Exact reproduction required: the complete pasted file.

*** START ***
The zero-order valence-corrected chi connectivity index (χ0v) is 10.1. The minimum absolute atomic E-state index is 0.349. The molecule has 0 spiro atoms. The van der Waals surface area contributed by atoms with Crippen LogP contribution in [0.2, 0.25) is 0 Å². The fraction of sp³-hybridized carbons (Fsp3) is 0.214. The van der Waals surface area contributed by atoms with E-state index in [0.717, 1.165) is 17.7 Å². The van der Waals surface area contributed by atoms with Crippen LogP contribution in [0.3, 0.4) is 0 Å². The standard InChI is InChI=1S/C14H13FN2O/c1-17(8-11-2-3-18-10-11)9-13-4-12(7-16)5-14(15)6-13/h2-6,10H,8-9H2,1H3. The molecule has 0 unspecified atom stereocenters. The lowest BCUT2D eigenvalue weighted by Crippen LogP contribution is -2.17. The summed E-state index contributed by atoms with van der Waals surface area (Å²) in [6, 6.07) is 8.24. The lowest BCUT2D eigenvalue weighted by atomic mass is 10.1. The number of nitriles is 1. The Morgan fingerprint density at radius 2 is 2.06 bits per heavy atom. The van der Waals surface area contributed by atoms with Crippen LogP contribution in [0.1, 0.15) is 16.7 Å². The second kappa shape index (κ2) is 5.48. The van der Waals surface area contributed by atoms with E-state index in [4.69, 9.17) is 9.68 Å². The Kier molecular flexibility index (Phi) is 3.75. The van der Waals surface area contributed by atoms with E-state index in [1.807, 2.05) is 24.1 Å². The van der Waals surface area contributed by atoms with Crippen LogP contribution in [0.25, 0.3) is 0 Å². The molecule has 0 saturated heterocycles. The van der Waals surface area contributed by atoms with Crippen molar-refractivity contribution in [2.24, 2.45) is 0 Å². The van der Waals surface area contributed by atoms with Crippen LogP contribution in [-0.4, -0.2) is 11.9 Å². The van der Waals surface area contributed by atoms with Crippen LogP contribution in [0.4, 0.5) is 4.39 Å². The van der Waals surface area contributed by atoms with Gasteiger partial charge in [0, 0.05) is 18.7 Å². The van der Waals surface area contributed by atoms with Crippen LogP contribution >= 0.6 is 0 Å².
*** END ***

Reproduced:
The zero-order valence-corrected chi connectivity index (χ0v) is 10.1. The minimum absolute atomic E-state index is 0.349. The molecule has 0 spiro atoms. The van der Waals surface area contributed by atoms with Crippen LogP contribution in [0.2, 0.25) is 0 Å². The fraction of sp³-hybridized carbons (Fsp3) is 0.214. The van der Waals surface area contributed by atoms with E-state index in [0.717, 1.165) is 17.7 Å². The van der Waals surface area contributed by atoms with Crippen LogP contribution in [0.3, 0.4) is 0 Å². The standard InChI is InChI=1S/C14H13FN2O/c1-17(8-11-2-3-18-10-11)9-13-4-12(7-16)5-14(15)6-13/h2-6,10H,8-9H2,1H3. The molecule has 0 unspecified atom stereocenters. The lowest BCUT2D eigenvalue weighted by Crippen LogP contribution is -2.17. The summed E-state index contributed by atoms with van der Waals surface area (Å²) in [6, 6.07) is 8.24. The lowest BCUT2D eigenvalue weighted by atomic mass is 10.1. The number of nitriles is 1. The Morgan fingerprint density at radius 2 is 2.06 bits per heavy atom. The van der Waals surface area contributed by atoms with Crippen LogP contribution in [0.1, 0.15) is 16.7 Å². The second kappa shape index (κ2) is 5.48. The van der Waals surface area contributed by atoms with E-state index in [4.69, 9.17) is 9.68 Å². The Kier molecular flexibility index (Phi) is 3.75. The van der Waals surface area contributed by atoms with E-state index in [1.807, 2.05) is 24.1 Å². The van der Waals surface area contributed by atoms with Crippen LogP contribution in [0.25, 0.3) is 0 Å². The molecule has 0 saturated heterocycles. The van der Waals surface area contributed by atoms with Crippen molar-refractivity contribution in [2.24, 2.45) is 0 Å². The van der Waals surface area contributed by atoms with Crippen LogP contribution in [-0.4, -0.2) is 11.9 Å². The van der Waals surface area contributed by atoms with Crippen LogP contribution in [0.4, 0.5) is 4.39 Å². The van der Waals surface area contributed by atoms with Gasteiger partial charge in [0, 0.05) is 18.7 Å². The van der Waals surface area contributed by atoms with Crippen LogP contribution >= 0.6 is 0 Å².